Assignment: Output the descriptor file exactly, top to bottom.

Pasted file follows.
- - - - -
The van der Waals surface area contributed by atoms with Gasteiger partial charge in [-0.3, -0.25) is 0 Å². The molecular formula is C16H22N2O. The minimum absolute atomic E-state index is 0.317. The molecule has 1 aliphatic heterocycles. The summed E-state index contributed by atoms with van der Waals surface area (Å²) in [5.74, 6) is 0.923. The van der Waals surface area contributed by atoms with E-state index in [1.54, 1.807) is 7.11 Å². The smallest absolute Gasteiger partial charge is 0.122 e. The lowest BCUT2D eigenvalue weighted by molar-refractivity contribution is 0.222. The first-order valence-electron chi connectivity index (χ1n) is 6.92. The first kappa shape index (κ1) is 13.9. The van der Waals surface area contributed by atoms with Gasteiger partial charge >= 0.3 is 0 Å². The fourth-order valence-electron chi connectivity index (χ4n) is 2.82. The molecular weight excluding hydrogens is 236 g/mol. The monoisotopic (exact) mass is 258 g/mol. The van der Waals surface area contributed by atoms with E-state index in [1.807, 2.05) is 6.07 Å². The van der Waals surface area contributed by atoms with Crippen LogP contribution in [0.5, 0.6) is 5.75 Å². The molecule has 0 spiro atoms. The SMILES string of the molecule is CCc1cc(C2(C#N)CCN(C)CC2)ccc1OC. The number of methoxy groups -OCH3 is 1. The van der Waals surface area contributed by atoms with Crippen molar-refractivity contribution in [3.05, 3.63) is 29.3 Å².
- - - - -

The van der Waals surface area contributed by atoms with Gasteiger partial charge in [-0.3, -0.25) is 0 Å². The molecular formula is C16H22N2O. The minimum absolute atomic E-state index is 0.317. The molecule has 1 aliphatic heterocycles. The summed E-state index contributed by atoms with van der Waals surface area (Å²) in [5.74, 6) is 0.923. The van der Waals surface area contributed by atoms with E-state index in [1.54, 1.807) is 7.11 Å². The smallest absolute Gasteiger partial charge is 0.122 e. The lowest BCUT2D eigenvalue weighted by molar-refractivity contribution is 0.222. The first-order valence-electron chi connectivity index (χ1n) is 6.92. The first kappa shape index (κ1) is 13.9. The van der Waals surface area contributed by atoms with Gasteiger partial charge >= 0.3 is 0 Å². The fourth-order valence-electron chi connectivity index (χ4n) is 2.82. The molecular weight excluding hydrogens is 236 g/mol. The monoisotopic (exact) mass is 258 g/mol. The van der Waals surface area contributed by atoms with E-state index in [1.807, 2.05) is 6.07 Å². The van der Waals surface area contributed by atoms with Crippen LogP contribution in [0.5, 0.6) is 5.75 Å². The molecule has 0 spiro atoms. The SMILES string of the molecule is CCc1cc(C2(C#N)CCN(C)CC2)ccc1OC. The number of methoxy groups -OCH3 is 1. The van der Waals surface area contributed by atoms with Crippen molar-refractivity contribution in [3.05, 3.63) is 29.3 Å².